When my own expectations of myself become overwhelming, I remind myself that I am just an ordinary woman who has no idea how to deal with life without one of my children. I am constantly reminded how others do not know what to say, but I have no idea how to live without Amy.
Many, many years ago, my husband and I saw a movie, Ordinary People, which we never forgot and made references to throughout the years. Robert Redford directed this 1980 Oscar winner for Best Picture. It was a simple but painfully emotional story of the disintegration of a “perfect” family after the tragic loss of one of their sons.
While we have always compared our family of five to the Simpsons and never claimed to be the perfect family, who knew that this movie would some day touch us in such a personal way.
Teenager Conrad (Timothy Hutton) lives under a cloud of guilt after his brother drowns after their boat capsizes. Despite intensive therapy sessions with his psychiatrist (Judd Hirsch), Conrad can’t shake the belief that he should have died instead of his brother; nor do his preoccupied parents (Donald Sutherland and Mary Tyler Moore) offer much in the way of solace.
Ordinary People, adapted from the novel by Judith Guest, is one of the most well-acted movies I have ever seen. Mary Tyler Moore superbly portrays an ever-smiling suburban wife and mother for whom outward appearance is all that matters. I remember wanting to smack her so many times for the way she gravitated towards her husband, friends and hobbies, while rejecting her broken son who survived the accident and later tried to take his own life.
The father was trying to keep both his wife and son happy while neglecting his own grief. Something as simple as taking a family photograph became a big deal and was uncomfortable because it was the first family photo without their son who passed away in the accident. For whatever reason, that scene became stuck in my head.
Yes, we are ordinary people but we no longer live an ordinary life. Ordinary people living ordinary lives would have no clue how that first photo without their loved one could be so painful. Six months later, there are no new family photos. Instead we cling to all of our old photos and most of our new photos are featuring our dog.
Within days after Amy passed away, this old movie came to mind. My mantra became don’t let your children who are still here get caught in the cross fire of your grief. Remember Conrad! Remind them that they are still loved and valued despite the way they see me grieving their sister. I told them and tried to show them by not once retreating to my bed and by getting up each day, getting dressed, putting on makeup and fixing my hair in an effort to camouflage my shattered heart. I only have a vague recollection of the first 3 months following Amy’s passing but I do remember how hard I fought to stay present in my husband and children’s lives. They continue to be my north stars.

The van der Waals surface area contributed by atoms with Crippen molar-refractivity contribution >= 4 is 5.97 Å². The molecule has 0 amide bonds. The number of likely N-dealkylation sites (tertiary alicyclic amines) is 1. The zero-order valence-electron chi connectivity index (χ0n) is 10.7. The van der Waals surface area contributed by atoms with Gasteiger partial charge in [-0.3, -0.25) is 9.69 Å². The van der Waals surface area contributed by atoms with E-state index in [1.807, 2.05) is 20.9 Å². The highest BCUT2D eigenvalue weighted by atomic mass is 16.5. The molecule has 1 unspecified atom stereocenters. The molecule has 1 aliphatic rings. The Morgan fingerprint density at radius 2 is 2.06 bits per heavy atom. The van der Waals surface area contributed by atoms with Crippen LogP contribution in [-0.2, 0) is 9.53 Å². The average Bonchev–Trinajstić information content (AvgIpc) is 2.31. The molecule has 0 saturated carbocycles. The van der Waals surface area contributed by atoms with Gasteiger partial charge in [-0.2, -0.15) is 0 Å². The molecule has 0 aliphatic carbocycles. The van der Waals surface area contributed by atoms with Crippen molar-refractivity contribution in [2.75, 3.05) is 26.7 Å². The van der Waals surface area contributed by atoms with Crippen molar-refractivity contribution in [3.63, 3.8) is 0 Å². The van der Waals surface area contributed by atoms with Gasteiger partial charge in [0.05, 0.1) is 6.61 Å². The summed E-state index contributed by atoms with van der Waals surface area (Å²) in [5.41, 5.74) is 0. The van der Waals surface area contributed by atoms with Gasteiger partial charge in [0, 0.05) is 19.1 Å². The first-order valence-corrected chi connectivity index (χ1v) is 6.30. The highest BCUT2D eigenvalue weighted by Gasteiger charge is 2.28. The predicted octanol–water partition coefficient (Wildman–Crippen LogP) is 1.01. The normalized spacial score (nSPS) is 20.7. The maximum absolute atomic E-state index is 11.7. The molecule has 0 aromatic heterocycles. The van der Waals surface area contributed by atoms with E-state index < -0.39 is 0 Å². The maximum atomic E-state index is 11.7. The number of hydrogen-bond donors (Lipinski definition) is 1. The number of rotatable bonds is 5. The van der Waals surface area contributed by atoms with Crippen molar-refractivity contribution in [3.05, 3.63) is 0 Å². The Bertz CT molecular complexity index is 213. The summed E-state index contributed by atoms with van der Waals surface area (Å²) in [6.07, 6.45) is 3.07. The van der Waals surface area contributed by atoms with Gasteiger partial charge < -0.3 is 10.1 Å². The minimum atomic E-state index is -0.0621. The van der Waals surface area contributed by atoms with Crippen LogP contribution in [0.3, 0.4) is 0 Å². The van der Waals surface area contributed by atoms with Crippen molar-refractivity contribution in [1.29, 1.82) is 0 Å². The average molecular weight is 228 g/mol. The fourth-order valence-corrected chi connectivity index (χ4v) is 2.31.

Suddenly, I am realizing that there are so many dimensions to my life now. Unfortunately, there is not one dimension that gives me peace or where I feel comfortable. I am told that in time the shock will wear off and I will be left with the sharp reality of what happened. Quite frankly, I am surrounded by reality checks every where I go. Even in my own home.
I find it too difficult to look beyond today. I have noticed that I am getting better at hiding my grief in public which makes it a little easier for others to be around me. As time goes by, I also feel less concerned if I cry around others and also less concerned if the reality of my grief filters through and causes someone to become uncomfortable for a few minutes. There are times now when I am around others and trying so hard, with my best actress face on, to pretend I am leading an ordinary life and I am at least ok. However, truth be known, I am so not ok.
Recently someone introduced me to their mother and asked me if they could tell their mother what happened to me? Huh? Here goes the identity thing that makes me want to scream. “Meet Dee, she lost her youngest daughter.” Now that this was announced, what am I supposed to say? It puts that mother on the spot too and sets her up to say the wrong thing, which she did! Her response was how many children did your daughter have? When I said “none”, her response was “usually by age 27, there are children.” Now I have just been reminded that I will never have grandchildren from Amy. So, what the heck was the purpose or value of this introduction!?
Yes, that’s me, the ordinary woman who no longer lives an ordinary life. I miss Amy and my ordinary thoughts, hopes, dreams, peace, joy, sorrows, etc.
Remember Amy, a loving, vibrant, sweet, thoughtful, generous daughter — an “extraordinary” young woman!